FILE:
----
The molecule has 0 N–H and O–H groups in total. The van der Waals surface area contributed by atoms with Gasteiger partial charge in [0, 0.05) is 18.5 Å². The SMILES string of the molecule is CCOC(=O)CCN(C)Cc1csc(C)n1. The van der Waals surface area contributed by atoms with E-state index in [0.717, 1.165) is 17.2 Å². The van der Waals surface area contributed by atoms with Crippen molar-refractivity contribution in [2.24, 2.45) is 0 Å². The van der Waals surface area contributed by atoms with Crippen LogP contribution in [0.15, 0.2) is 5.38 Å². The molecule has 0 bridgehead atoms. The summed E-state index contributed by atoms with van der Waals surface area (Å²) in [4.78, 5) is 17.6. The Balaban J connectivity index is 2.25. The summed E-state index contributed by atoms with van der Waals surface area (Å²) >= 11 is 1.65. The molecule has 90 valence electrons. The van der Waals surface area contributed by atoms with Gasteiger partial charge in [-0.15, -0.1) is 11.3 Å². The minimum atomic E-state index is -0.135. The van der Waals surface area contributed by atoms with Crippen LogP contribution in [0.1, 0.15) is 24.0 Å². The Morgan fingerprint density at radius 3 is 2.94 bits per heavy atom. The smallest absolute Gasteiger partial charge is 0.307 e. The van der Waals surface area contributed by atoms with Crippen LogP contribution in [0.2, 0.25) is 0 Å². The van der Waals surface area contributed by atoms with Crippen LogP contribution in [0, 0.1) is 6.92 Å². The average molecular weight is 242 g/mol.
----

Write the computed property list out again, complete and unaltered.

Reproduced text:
The molecule has 0 N–H and O–H groups in total. The van der Waals surface area contributed by atoms with Gasteiger partial charge in [0, 0.05) is 18.5 Å². The SMILES string of the molecule is CCOC(=O)CCN(C)Cc1csc(C)n1. The van der Waals surface area contributed by atoms with E-state index in [0.717, 1.165) is 17.2 Å². The van der Waals surface area contributed by atoms with Crippen molar-refractivity contribution in [2.24, 2.45) is 0 Å². The van der Waals surface area contributed by atoms with Crippen LogP contribution in [0.15, 0.2) is 5.38 Å². The molecule has 0 bridgehead atoms. The summed E-state index contributed by atoms with van der Waals surface area (Å²) in [4.78, 5) is 17.6. The Balaban J connectivity index is 2.25. The summed E-state index contributed by atoms with van der Waals surface area (Å²) >= 11 is 1.65. The molecule has 90 valence electrons. The van der Waals surface area contributed by atoms with Gasteiger partial charge in [-0.15, -0.1) is 11.3 Å². The minimum atomic E-state index is -0.135. The van der Waals surface area contributed by atoms with Crippen LogP contribution in [0.1, 0.15) is 24.0 Å². The Morgan fingerprint density at radius 3 is 2.94 bits per heavy atom. The smallest absolute Gasteiger partial charge is 0.307 e. The van der Waals surface area contributed by atoms with Crippen LogP contribution in [0.2, 0.25) is 0 Å². The van der Waals surface area contributed by atoms with Crippen LogP contribution in [0, 0.1) is 6.92 Å². The average molecular weight is 242 g/mol.